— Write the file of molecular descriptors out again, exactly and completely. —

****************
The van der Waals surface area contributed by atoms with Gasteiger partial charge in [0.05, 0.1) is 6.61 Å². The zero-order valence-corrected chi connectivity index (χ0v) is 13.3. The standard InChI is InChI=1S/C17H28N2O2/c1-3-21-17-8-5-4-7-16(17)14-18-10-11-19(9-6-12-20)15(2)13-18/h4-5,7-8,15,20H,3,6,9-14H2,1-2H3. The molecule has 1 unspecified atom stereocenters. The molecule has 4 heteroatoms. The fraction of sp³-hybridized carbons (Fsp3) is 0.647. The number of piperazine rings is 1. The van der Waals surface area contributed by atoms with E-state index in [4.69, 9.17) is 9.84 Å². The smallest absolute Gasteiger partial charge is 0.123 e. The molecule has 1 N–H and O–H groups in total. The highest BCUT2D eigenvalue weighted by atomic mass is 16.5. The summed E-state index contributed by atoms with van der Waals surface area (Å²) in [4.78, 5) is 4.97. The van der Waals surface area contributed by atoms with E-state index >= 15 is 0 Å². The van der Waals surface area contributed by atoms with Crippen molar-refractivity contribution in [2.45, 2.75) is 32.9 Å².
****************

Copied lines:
The van der Waals surface area contributed by atoms with Gasteiger partial charge in [0.05, 0.1) is 6.61 Å². The zero-order valence-corrected chi connectivity index (χ0v) is 13.3. The standard InChI is InChI=1S/C17H28N2O2/c1-3-21-17-8-5-4-7-16(17)14-18-10-11-19(9-6-12-20)15(2)13-18/h4-5,7-8,15,20H,3,6,9-14H2,1-2H3. The molecule has 1 unspecified atom stereocenters. The molecule has 4 heteroatoms. The fraction of sp³-hybridized carbons (Fsp3) is 0.647. The number of piperazine rings is 1. The van der Waals surface area contributed by atoms with E-state index in [4.69, 9.17) is 9.84 Å². The smallest absolute Gasteiger partial charge is 0.123 e. The molecule has 1 N–H and O–H groups in total. The highest BCUT2D eigenvalue weighted by atomic mass is 16.5. The summed E-state index contributed by atoms with van der Waals surface area (Å²) in [4.78, 5) is 4.97. The van der Waals surface area contributed by atoms with E-state index >= 15 is 0 Å². The van der Waals surface area contributed by atoms with Crippen molar-refractivity contribution in [2.45, 2.75) is 32.9 Å².